Shortly after the U.S. Department of Labor published the March 2010 unemployment figures, President Obama delivered a speech that focused on the clean energy economy. The March 2010 unemployment rate remained steady at 9.7 percent, but for the first time in about three years, new jobs were added to the market. Obama reminded the crowd that when he took office, the U.S. was posting big job losses every month —more than 700,000. Now, he feels that the United States is turning a corner and that we’ll begin to dig our way out of this jobless mess and that a move towards a clean energy economy will help.
Celgard is an advanced battery technology company – specifically, they produce components that are used in lithium-ion batteries that are found in everything from consumer electronics to electric vehicles. Celgard received nearly $50 million in grant funding from the Recovery Act and will soon be adding between 200 and 300 new jobs at its North Carolina facility. Below is a video of Celgard employees discussing the impact of the Recovery Act funding.
During his speech, Obama praised the Recovery Act for advancing clean energy technologies in the United States. “Here’s an interesting statistic: Before the Recovery Act, before I took office, we had the capacity to make less than 2 percent of the world’s lithium ion batteries —less than 2 percent. In the next five years, on the trajectory that we’re now on, we’re going to be able to make 40 percent of the advanced batteries right here in the United States of America.” Source: White House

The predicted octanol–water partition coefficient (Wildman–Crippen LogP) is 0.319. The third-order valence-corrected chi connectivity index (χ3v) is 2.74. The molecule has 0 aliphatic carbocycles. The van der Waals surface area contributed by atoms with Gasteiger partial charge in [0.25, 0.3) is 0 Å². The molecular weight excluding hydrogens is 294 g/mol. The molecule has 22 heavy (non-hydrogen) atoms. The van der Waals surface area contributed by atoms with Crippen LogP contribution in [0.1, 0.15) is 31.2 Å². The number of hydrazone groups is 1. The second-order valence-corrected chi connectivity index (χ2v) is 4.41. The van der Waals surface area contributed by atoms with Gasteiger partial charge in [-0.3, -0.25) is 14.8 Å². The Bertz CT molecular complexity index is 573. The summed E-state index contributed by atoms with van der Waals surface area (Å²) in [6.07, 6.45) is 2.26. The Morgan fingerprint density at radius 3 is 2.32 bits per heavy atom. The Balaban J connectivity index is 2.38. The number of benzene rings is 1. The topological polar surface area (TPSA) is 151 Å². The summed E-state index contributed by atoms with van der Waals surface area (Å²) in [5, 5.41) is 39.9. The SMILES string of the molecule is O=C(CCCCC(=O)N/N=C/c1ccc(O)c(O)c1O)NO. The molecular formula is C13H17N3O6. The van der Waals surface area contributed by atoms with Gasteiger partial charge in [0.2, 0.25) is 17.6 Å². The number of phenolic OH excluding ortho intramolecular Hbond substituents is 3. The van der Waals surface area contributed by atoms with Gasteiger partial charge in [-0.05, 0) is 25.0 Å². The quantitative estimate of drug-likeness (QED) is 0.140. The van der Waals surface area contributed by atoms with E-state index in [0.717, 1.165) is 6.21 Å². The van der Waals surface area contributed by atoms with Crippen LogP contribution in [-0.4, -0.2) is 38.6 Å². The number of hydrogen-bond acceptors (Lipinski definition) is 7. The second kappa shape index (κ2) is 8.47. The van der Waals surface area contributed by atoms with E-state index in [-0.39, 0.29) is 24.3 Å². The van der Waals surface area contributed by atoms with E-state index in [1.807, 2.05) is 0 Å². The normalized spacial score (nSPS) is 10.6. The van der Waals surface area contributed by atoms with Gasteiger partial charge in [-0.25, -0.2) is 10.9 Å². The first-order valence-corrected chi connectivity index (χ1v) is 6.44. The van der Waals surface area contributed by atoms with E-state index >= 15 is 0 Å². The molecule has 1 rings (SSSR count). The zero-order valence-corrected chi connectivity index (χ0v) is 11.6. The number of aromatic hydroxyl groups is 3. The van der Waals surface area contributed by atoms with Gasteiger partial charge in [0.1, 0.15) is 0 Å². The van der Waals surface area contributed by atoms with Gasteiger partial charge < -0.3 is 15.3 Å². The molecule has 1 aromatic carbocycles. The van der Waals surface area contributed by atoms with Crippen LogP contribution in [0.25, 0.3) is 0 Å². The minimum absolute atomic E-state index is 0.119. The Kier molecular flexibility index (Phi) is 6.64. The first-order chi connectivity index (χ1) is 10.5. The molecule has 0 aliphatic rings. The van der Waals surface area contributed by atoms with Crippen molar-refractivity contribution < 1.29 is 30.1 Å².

After his speech, President Obama accepted a few questions from the audience. One of these questions focused on a recent controversial decision by the Obama administration — offshore drilling. Instead of focusing on the controversy itself, the audience member asked if this new stance on offshore drilling would reduce investments into alternative energy research and projects.
During his very detailed answer, the President touched on all of the current alternative energy investments the government has made but cautioned that as a nation, we still rely on fossil fuels.
“Just remember the statistics when you start hearing this. We account for 2 percent of the world’s oil reserves but we use 20 percent of the world’s oil. We use 20 percent; we only got 2 percent. We can’t drill our way out of the problem. That’s why we’ve got to get moving on this clean energy sector, but we also have to make sure that we’ve got enough supply that’s regular in terms of these other energy — traditional energy sources — so that by the time we get to the clean energy sector, we haven’t had to sacrifice economic growth along the way.”